Kick-ass coax looks like this and has Vf of 0.92

Andrews HJ-50

I used a 100 watt soldering iron on the copper pipe cap and even that was marginal heat. You have to realize that any piece of metal is a “heat sink”, meaning that in order to get the solder contact point up to temperature to flow the solder, you have to overcome the fact that heat is being conducted away into the whole mass of metal at a rate only slightly slower than you are putting heat in. The wire will heat rapidly, the pipe cap will take a lot longer. Bias the heat towards the larger mass and be patient- remove heat just after solder flows.

I also made my SO239 spider with bolts because I didn’t want to melt the center insulator getting it hot enough to flow solder, plus the connectors I purchased were made of the cheapest cast garbage mystery metal and would never in a million years take solder. The bases used to all be made of plated brass and you could file off the plating to much more easily solder to it.

Pipe cap spider came about as there is no place near me anymore where I can walk in and buy components like SO239 chassis connectors. No one fixes or builds anything anymore and if they do its all online parts orders.

TLDR: Choose your battles

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You realize you just caused me a spate of google searching :rofl:…that coax is sexy stuff but I wouldn’t want to pay for it or be wrestling it into a bend!

But of course I went down another internet rat hole when I was curious to know how the skin effect of the outer shield surface area relates to that of the center conductor- would appear that the net surface area of both is different. At the moment that stuff way over my head.

What i do soldering cans is setup a electric heat gun to “prewarm” what i’m soldering.

So i bring it up mostly to soldering temperature and the use a good iron. Or even setup the heat gun so it can keep on blowing the entire time i’m soldering.

With cans it’s not a problem but with connectors it depends what plastic is used.

You are right, but for the purpose of making a CoCo, such finer details are unnecessary.

Andrew Heliax LDF is very costly and not sold by common stores. It is rarely used for making a DIY Coco. A hobbyist who lives in my area did make a Coco from LDF1-50, but only after he got a length of it free of cost from a friend. Here are two photos of his 14 element Coco made of LDF 1-50 Andrew Heliax cable (the one with black outer jacket). The other made of brass tubes is a commercial antena for Wifi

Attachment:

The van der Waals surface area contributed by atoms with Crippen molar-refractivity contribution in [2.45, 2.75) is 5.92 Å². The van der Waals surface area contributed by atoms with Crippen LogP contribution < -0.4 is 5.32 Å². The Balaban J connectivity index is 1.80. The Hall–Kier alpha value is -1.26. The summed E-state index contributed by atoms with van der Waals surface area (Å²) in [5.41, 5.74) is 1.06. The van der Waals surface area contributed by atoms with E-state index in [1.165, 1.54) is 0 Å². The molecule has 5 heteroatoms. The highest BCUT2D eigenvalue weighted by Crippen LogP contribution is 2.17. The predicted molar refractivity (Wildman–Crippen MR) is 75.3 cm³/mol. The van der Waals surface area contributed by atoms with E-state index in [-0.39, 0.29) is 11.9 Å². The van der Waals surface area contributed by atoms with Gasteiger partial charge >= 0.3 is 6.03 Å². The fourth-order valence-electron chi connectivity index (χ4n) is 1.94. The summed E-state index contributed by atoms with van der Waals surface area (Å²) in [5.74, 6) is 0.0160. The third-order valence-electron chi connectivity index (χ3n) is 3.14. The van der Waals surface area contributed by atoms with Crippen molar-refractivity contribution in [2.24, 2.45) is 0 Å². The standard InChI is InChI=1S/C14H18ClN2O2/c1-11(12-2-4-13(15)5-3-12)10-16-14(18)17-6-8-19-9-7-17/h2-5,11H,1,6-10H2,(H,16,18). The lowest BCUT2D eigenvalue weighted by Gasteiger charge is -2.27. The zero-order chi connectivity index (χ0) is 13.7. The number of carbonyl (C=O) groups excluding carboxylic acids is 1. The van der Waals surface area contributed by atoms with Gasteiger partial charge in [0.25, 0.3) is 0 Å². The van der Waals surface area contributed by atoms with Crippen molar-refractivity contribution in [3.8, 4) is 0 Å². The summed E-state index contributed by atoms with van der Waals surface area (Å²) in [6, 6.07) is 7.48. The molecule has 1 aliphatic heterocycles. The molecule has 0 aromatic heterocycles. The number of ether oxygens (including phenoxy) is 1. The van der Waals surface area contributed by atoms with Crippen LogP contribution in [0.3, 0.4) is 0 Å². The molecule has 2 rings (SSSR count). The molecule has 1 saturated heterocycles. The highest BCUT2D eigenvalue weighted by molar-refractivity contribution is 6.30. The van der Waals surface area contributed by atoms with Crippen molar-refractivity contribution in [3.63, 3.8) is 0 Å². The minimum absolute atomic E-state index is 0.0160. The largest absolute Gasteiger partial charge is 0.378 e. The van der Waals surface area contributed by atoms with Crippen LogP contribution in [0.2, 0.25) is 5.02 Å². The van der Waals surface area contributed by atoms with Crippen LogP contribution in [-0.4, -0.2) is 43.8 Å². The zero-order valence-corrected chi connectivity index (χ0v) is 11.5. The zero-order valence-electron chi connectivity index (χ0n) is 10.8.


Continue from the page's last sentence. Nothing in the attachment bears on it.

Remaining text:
True, but there lots of off-cuts every time a cellsite goes up.
When it’s free, you can use it for everything / anything.

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The Andrew Heliax has a corrugated shield, which effectively increases shield’s length as compared to a plain shield. This makes Adrew-Heliax’s radiator closer to half wave than the radiator of a standard plain shielded coax.

Local policeman: “What are you doing here rummaging around the communications tower ?”
Me: “Collecting wire”
Local policeman:" Did you cut that stuff off the tower intending to steal it ?"
Me: " No, they left scraps around"
Local policeman: “What do you think your doing with those ?”
Me: “Tracking airliners”
Local policeman, becoming alarmed : “Excuse me, did you say tracking commercial airliners ?”
Me: "Yes, I can see exactly where they are and where they are going and… "
Handcuffs. Dragged off never to be seen again.

Joking of course, but I think unless someone cleared me picking them up not something Id personally go hunting for…

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No joking at all. We are not in Kansas anymore.:grinning:

The same applies to other innocent hobbies, like geocaching. Not a problem in Canada, the US, or Western Europe. But in some other countries, the last thing you ‘need’ is to be caught with a GPS receiver, checking behind bushes, inside holes or digging. Ever heard of ‘dead drops’? :rofl:

Then there is/was Pokemon Go. The places people would go, oblivious to anything else. There is an ‘iconic’ picture of a guy in an area where the big sign clearly said: Danger. Stop. Do not enter. Mined field.

Sorry for the off-topic. Back to our regularly scheduled programming.:joy: